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I am mapping Json Data from Server using Restkit and I am Displaying those data by fetching from db. There is a refresh button in my view which performs the above operation again.

Scenario: I have two tables Key & Profile which has one-one relationship. I am fetching data from DB using follwing code

NSFetchRequest *fetchRequest = [Key fetchRequest];
[fetchRequest setRelationshipKeyPathsForPrefetching:[NSArray arrayWithObject:@"Profile"]];
[fetchRequest setIncludesSubentities:YES];
NSArray *sortedObjects = [Key executeFetchRequest:fetchRequest]; 

Above array returns all object in DB. but when i check that using breakpoint, i got some core data fault which was the reason for not showing all the data.

//All data in sortedObjects are like this.

<Key: 0x889f2f0> (entity: Key; id: 0x889e400 <x-coredata://981A476D-55AC-4CB4-BBD8-E0285E522412/Key/p1489> ; data: <fault>)

Any idea

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2 Answers 2

up vote 14 down vote accepted

This might be a misunderstanding about what a 'fault' is.

As described in Apple's documentation:

Faulting is a mechanism Core Data employs to reduce your application’s memory usage.

and

A fault is a placeholder object that represents a managed object that has not yet been fully realized, or a collection object that represents a relationship:

So, if you see the word 'fault' in logs when you're working with Core Data, it doesn't mean that an error has occurred. What unexpected behaviour are you seeing in your app?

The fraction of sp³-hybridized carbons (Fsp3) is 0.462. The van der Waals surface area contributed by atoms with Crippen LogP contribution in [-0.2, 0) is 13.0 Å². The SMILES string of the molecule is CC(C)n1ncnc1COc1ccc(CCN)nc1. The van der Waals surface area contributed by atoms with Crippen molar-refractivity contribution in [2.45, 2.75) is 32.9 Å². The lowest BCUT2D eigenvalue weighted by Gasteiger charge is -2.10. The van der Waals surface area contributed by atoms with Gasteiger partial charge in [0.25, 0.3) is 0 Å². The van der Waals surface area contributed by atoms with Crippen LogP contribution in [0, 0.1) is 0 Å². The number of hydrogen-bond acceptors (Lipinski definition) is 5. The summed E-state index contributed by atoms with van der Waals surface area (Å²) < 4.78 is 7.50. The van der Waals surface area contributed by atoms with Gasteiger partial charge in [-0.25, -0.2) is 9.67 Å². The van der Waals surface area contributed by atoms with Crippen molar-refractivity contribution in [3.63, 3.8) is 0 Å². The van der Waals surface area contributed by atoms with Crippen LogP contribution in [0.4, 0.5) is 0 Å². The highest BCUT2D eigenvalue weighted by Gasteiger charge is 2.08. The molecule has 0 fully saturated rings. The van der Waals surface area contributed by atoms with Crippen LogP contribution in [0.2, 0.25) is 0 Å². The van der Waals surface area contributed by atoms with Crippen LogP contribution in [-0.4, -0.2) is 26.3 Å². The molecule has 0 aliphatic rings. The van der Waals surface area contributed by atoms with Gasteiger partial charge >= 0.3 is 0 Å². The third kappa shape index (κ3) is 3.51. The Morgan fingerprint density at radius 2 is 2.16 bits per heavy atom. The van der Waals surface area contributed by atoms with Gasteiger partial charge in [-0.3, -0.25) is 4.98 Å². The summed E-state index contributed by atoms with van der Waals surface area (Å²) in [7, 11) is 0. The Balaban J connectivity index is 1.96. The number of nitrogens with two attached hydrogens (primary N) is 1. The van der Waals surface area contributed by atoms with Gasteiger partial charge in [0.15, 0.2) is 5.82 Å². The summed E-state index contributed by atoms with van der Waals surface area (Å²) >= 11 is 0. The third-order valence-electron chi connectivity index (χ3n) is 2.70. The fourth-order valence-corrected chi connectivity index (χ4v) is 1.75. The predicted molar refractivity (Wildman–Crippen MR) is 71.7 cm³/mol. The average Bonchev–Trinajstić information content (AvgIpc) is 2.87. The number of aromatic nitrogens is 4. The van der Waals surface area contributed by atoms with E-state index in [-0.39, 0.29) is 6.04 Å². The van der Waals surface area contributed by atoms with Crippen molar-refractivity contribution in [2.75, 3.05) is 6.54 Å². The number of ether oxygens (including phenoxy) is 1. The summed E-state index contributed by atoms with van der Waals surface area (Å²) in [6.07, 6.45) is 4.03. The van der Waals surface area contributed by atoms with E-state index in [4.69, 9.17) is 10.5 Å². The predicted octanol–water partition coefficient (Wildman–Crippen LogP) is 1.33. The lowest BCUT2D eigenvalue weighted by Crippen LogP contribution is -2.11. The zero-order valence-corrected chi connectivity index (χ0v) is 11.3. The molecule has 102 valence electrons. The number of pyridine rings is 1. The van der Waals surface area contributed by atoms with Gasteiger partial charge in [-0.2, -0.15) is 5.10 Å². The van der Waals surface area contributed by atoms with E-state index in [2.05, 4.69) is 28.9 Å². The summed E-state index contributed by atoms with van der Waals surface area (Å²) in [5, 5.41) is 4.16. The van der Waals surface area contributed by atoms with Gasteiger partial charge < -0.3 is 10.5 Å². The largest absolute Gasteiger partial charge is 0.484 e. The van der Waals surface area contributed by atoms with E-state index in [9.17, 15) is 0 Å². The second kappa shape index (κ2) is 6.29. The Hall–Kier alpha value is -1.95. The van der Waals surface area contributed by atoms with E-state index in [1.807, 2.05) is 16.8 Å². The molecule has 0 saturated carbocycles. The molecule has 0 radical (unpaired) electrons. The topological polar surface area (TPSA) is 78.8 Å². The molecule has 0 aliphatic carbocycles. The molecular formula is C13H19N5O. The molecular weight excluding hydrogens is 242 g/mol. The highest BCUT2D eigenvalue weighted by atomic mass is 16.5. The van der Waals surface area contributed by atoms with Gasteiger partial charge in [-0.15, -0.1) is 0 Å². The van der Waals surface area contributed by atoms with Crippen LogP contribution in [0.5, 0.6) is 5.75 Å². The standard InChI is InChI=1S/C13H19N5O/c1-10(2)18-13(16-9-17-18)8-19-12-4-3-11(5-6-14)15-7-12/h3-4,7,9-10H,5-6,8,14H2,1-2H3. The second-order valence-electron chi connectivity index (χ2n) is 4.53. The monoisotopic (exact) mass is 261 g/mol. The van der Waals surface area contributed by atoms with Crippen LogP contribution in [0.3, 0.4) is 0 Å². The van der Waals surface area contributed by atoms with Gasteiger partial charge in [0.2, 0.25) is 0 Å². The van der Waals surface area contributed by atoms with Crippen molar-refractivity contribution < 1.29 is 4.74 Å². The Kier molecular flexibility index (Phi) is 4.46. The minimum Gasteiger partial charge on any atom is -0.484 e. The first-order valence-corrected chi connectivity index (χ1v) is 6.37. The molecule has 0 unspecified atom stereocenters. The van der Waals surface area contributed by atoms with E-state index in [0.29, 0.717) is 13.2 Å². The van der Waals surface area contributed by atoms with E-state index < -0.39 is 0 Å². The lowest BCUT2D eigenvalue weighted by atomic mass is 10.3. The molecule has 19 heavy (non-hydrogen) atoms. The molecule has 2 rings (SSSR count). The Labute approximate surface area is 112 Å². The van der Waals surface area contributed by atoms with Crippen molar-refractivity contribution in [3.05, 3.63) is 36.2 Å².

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There was some caching problem in Restkit which was not caching all objects in the database. but when i upgrade my restkit, the cache problem solved. Don't know the actual reason. Thanx for ur answer. –  iPhone Guy Oct 25 '12 at 6:18

You haven't actually described a problem. A Core Data fault isn't an error-- it's more like a page fault in a file system. It just means that the data hasn't been read yet. What you're describing is completely normal and expected. If you access any of the attributes of the returned objects, the fault will be automatically filled and you'll see the results. So if your Key entity has an attribute called name, you can still look up the value(s) for name and even log them if you want.

You could force the faults to be filled by adding this before executing the fetch request:

[fetchRequest setReturnsObjectsAsFaults:NO];

It's not necessary though and, depending on what attributes you have and how many objects you fetch, could use a lot more memory than is really needed.

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can't able to find my problem, but got an idea from ur answer. –  iPhone Guy Oct 25 '12 at 6:19
    
You haven't described any problems. A fault in Core Data isn't a problem. Is there more to it that you haven't explained? –  Tom Harrington Oct 25 '12 at 18:05
    
Actually my problem was i am using restkit framework for mapping json data from server and fetching from db etc..but there was some caching problem with restkit which is not fetching all datas from db..if i have 50 records, sometimes it fetches 20 records, sometimes if fetches all 50 records. i thought it was caching pblm. i just upgrade my restkit.it works fine now..can u suggest me any good tutorial of core data to look more into detail. Thanks –  iPhone Guy Oct 26 '12 at 4:36
    
My preference is "Core Data for iOS", which you can find at amzn.com/0321670426 (full disclosure: I co-wrote it). Marcus Zarra's book is also good. –  Tom Harrington Oct 26 '12 at 17:30
    
I second Marcus Zarra's book. –  Adam Waite May 28 at 16:59

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